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Amazon, Microsoft, and Google are all ramping up open source work

Open Source
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Three of the biggest technology companies in the world, Amazon, Microsoft, and Google, are tripping over each other in their bid to contribute to open source projects, new analysis has suggested.

According to open source data infrastructure company Aiven, the total number of active contributors to GitHub from the three companies saw a more than three-fold increase in five years. 

In absolute numbers, the total number of employees from these companies, which Aiven refers to as hyperscalers, increased from slightly under 3,000 in June 2016 to just short of 11,000 in June 2021.

“Our research has found that the hyperscalers are committing more staff than ever to open source software projects. Not only is open source software a lynchpin in modern cloud computing, but it is also a way to win hearts and minds of developers. This is clear by the number of contributors coming from the hyperscalers,” said Heikki Nousiainen, Aiven’s co-founder and CTO.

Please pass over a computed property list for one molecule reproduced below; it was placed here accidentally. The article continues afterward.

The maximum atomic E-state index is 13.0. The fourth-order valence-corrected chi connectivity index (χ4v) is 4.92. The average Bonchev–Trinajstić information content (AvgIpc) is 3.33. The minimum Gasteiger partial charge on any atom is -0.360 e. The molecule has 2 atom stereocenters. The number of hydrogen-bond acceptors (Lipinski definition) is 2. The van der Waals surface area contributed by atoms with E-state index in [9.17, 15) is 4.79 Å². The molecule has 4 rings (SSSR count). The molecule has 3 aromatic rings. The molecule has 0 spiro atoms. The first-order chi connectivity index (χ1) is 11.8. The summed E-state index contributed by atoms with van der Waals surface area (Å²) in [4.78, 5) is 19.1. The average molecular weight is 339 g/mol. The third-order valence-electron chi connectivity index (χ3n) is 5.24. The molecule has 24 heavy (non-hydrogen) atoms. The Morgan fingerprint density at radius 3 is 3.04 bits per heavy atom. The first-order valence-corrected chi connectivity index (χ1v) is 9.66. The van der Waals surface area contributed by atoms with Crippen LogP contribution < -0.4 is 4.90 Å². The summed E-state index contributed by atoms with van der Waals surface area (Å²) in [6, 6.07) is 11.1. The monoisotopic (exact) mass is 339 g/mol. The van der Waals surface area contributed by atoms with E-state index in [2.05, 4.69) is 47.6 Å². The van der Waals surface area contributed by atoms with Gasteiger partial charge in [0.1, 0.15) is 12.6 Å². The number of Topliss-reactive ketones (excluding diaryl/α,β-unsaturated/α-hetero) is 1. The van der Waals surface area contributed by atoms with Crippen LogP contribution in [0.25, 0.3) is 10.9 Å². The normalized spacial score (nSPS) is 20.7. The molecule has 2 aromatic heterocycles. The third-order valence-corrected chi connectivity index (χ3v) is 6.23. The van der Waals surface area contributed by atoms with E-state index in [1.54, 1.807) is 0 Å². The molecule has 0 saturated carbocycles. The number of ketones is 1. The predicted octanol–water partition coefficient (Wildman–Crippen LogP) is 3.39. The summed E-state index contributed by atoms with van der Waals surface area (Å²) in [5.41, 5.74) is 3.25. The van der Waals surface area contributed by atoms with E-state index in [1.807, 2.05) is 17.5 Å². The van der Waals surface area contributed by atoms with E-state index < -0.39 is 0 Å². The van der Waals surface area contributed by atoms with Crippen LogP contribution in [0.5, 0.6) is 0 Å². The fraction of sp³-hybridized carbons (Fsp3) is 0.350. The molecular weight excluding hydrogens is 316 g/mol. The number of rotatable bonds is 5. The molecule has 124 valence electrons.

Going up or down?

A breakdown of the contributions reveal a couple of interesting trends. 

For one, while Amazon still lags behind Microsoft and Google, recent initiatives such as OpenSearch, the open source fork of ElasticSearch, along with a host of other open source projects, will continue to push up its profile. 

So even as Amazon’s GitHub commits increase by 20% year-on-year, Microsoft’s has plateaued, and Google’s has surprisingly dropped by around 10%. 

However, Nousiainen doesn’t believe that the reduction in the number of commits from Google means the search engine giant is wavering in its commitment to open source.

“...it’s been an exceptional year, and Google has championed open source since its early days. It’s most likely a result of the increased maturity of its open source projects combined with the turbulence of the past year,” believes Nousiainen.

Mayank Sharma

With almost two decades of writing and reporting on Linux, Mayank Sharma would like everyone to think he’s TechRadar Pro’s expert on the topic. Of course, he’s just as interested in other computing topics, particularly cybersecurity, cloud, containers, and coding.